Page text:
I certainly hope this doesn’t come across as judging mom’s (and others) who place their car seats up there “because the manual says I can.” I so agree with whomever posted that just because her speedometer goes over 100 that it is safe or smart to do so. PLEASE PLEASE PLEASE don’t do it just because you think it’s safe. What if you are the one consumer who does so and the cart tips over or the seat falls off? Are you willing to take that chance with your child’s life? I’m sure none of us wants to be that exception to the rule, and there ALWAYS exceptions to rules and statistics. (BTW, my infant carrier never leaves my vehicle. What a pain in the a$$ they are! Much easier IMHO to carry baby instead of that heavy, unweildy thing!)
Baby Wearing is a good solution, but I would only recommend front wearing. When I was 20,I worked in a large department store, in the children’s section. I was cleaning up when a woman came through with her daughter on her back. AS she bent down to look at an item, her toddler looked up and her face went directly into the end of a high rack. She was *this* close to having it stick directly in her eye. I will never forget both the sound of the child’s scream or the mother’s anguish. So, I can’t bear to wear my son on my back.
I had to put the carsest in the basket or the cart so I just started bringing in my stroller and just me and the baby do the small trips so its perfect and when we have to get a lot hubby usually comes so he can push the cart and I push the stoller 🙂
I’ve never had a shopping experience where baby wearing wasn’t practical or convenient. At least not any less practical or convenient than lugging around, and maneuvering, a huge baby seat. If baby wearing happens to be a little less practical or a little more inconvenient, it’s much safer than putting the seat on the cart (period)!
As the post states, we’re a monkey see monkey do society so if more babies were worn, more babies would be worn, right?
Just food for thought… just because you offer safer alternatives, doesn’t mean they’re really safe.
thank you so much for this! I’ve been dreading going to the store bc I didn’t know how to manage my nb and the car seat. now I’ll go happy and bout make the mistake, and make hubby happy to have groceries when he gets home from work!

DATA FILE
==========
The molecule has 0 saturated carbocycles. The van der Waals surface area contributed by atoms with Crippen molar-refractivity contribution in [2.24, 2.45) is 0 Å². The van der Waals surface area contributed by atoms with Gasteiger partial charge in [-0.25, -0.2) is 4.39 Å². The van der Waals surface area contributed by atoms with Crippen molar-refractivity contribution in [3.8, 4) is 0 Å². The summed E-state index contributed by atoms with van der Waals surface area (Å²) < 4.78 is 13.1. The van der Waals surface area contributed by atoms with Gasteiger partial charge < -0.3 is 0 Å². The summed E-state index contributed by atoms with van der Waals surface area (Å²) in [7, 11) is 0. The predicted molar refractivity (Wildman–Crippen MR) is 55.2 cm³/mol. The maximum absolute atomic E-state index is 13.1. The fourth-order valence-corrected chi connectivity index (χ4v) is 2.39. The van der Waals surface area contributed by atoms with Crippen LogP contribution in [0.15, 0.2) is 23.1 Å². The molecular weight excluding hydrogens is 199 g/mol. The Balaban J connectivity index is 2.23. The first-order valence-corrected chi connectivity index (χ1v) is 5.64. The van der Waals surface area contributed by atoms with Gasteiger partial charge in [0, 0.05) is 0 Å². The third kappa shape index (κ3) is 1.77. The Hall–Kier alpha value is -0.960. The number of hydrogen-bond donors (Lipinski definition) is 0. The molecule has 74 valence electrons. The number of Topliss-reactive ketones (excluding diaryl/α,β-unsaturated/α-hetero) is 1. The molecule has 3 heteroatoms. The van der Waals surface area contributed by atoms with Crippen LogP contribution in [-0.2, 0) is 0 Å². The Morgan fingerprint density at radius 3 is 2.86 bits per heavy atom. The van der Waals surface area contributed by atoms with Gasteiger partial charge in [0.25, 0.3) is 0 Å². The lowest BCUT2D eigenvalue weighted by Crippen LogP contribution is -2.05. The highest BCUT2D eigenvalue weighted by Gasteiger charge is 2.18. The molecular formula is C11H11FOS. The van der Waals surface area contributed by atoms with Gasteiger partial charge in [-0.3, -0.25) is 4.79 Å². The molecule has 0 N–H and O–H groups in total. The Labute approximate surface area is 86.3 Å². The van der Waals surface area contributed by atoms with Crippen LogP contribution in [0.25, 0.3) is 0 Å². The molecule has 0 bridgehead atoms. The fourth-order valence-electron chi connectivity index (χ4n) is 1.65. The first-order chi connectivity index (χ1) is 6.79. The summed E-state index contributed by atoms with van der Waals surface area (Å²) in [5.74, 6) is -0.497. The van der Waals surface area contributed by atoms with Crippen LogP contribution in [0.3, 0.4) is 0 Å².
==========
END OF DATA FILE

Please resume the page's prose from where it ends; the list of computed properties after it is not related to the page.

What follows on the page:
@ Sarah – you’re right, wearing your baby is the safest possible solution! Unfortunately, most American parents still haven’t really embraced the whole babywearing concept. I tried to focus on safer ways to accomplish what the vast majority of parents are already doing with a product they already own.
Surprised not to see under the solutions, maybe the easiest of them all. WEAR your baby in a carrier, whatever your preference may be, my personal favorite with my son has been an Ergo, with my daughter it was a ring sling. My baby is much happier, for much longer…and SAFE!
When my son was young enough to ride in those carriers, ours latched onto the bar of the buggy and onto the back so it wasnt dangerous. I guess it depends on the carrier you get. But if it was like ours, then i do not see the harm in using it as shown in the picture above.
@Pixels- When I was 7, and my sister was 6 months, my mom and I went shopping at K-Mart. I hung onto the end of the cart while my sister sat up in the seat, and I tipped the cart onto myself. When my sister was 4, we were shopping and she sat in the larger portion of the cart. Something caught her eye and she stood up in the cart and tipped it over. I remember these vividly because watching the cart tip over, and having the cart tip onto me scared the living daylights out of me. My 37 lb 2 year old is not allowed to sit anywhere except in the front seat, or he can hold my hand and walk through the store, but that’s it. I don’t want him standing up to grab at a toy he sees on the shelf and have the cart tip over onto him, like it happened to my sister 14 years ago.
@Knitted In The Womb. Did you check the front, first few pgs, of your manual? It’s just a small blurp. My baby trend from 4 yrs ago allowed it and clipped in hard (as in, I couldn’t get it out w/o pulling the release handle really hard). The Baby trends online manual also still allows for it: http://www.babytrend.com/pdf/CS21XXX_0307.pdf (Pg 3. section 6.5: When using the carrier with a shopping cart, check that the seat is firmly locked onto the shopping cart. If the carrier will not firmly lock on
always place the carrier into the interior of the shopping cart.).
The ONLY way my baby trend seat would have been able to fall w/ most carts was if the cart would have tipped all the way over (there were some odd sized carts that I couldn’t lock it into that I would have to put it in the basket for).
I have a BabyTrend infant seat (the seat “Pixel” mentions as having instructions to use the seat with a shopping cart), and the instruction manual does not even mention shopping carts. Perhaps it did for older versions? Certainly in the late 90’s many infant carseats had designs to latch them onto shopping carts, but as thousands of children were injured each year…this faded away. A couple of months ago I checked the instruction manuals for the top 6 selling infant carseats at Babies R Us. Most of them specifically said NOT to use them on the toddler seat area (not even sideways…sorry…I can’t see how that is any better). The ones that didn’t say not to use in the toddler seat of a shopping cart simply didn’t mention shopping carts at all.
Just because it clicks does not mean it’s safe. Also, the wire/metal the seat of the cart is made from is not the same gauge as the wire of the base it clicks into in the car, and just that difference can make it so that it no longer secures in the car, which is the ONLY place the car seat should be clicked into.
it’s still not safe… the extra weight on top when it hits a bump could still send the whole cart over… there is no safe way to put the baby seat on the top of a cart.